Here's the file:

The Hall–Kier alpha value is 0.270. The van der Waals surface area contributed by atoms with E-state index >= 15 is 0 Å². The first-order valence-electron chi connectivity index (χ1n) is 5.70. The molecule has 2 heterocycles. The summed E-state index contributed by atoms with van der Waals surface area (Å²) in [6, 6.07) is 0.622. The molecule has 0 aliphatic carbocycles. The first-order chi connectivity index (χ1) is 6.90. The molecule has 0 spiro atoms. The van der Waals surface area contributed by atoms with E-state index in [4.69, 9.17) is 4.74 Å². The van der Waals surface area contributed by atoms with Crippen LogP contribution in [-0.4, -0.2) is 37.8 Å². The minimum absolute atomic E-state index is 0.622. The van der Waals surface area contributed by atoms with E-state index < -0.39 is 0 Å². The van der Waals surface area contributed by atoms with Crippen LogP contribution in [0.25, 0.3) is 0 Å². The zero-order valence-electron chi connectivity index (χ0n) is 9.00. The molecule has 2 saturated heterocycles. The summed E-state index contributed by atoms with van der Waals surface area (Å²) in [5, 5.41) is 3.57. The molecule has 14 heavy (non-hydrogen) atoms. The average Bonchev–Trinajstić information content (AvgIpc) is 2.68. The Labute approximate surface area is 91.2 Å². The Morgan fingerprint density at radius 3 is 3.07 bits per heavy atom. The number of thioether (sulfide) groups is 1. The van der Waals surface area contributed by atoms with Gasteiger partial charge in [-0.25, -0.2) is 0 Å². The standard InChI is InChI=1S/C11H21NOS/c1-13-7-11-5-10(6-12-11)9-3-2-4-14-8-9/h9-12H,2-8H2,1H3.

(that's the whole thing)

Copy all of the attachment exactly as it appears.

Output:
The Hall–Kier alpha value is 0.270. The van der Waals surface area contributed by atoms with E-state index >= 15 is 0 Å². The first-order valence-electron chi connectivity index (χ1n) is 5.70. The molecule has 2 heterocycles. The summed E-state index contributed by atoms with van der Waals surface area (Å²) in [6, 6.07) is 0.622. The molecule has 0 aliphatic carbocycles. The first-order chi connectivity index (χ1) is 6.90. The molecule has 0 spiro atoms. The van der Waals surface area contributed by atoms with E-state index in [4.69, 9.17) is 4.74 Å². The van der Waals surface area contributed by atoms with Crippen LogP contribution in [-0.4, -0.2) is 37.8 Å². The minimum absolute atomic E-state index is 0.622. The van der Waals surface area contributed by atoms with E-state index < -0.39 is 0 Å². The van der Waals surface area contributed by atoms with Crippen LogP contribution in [0.25, 0.3) is 0 Å². The zero-order valence-electron chi connectivity index (χ0n) is 9.00. The molecule has 2 saturated heterocycles. The summed E-state index contributed by atoms with van der Waals surface area (Å²) in [5, 5.41) is 3.57. The molecule has 14 heavy (non-hydrogen) atoms. The average Bonchev–Trinajstić information content (AvgIpc) is 2.68. The Labute approximate surface area is 91.2 Å². The Morgan fingerprint density at radius 3 is 3.07 bits per heavy atom. The number of thioether (sulfide) groups is 1. The van der Waals surface area contributed by atoms with Gasteiger partial charge in [-0.25, -0.2) is 0 Å². The standard InChI is InChI=1S/C11H21NOS/c1-13-7-11-5-10(6-12-11)9-3-2-4-14-8-9/h9-12H,2-8H2,1H3.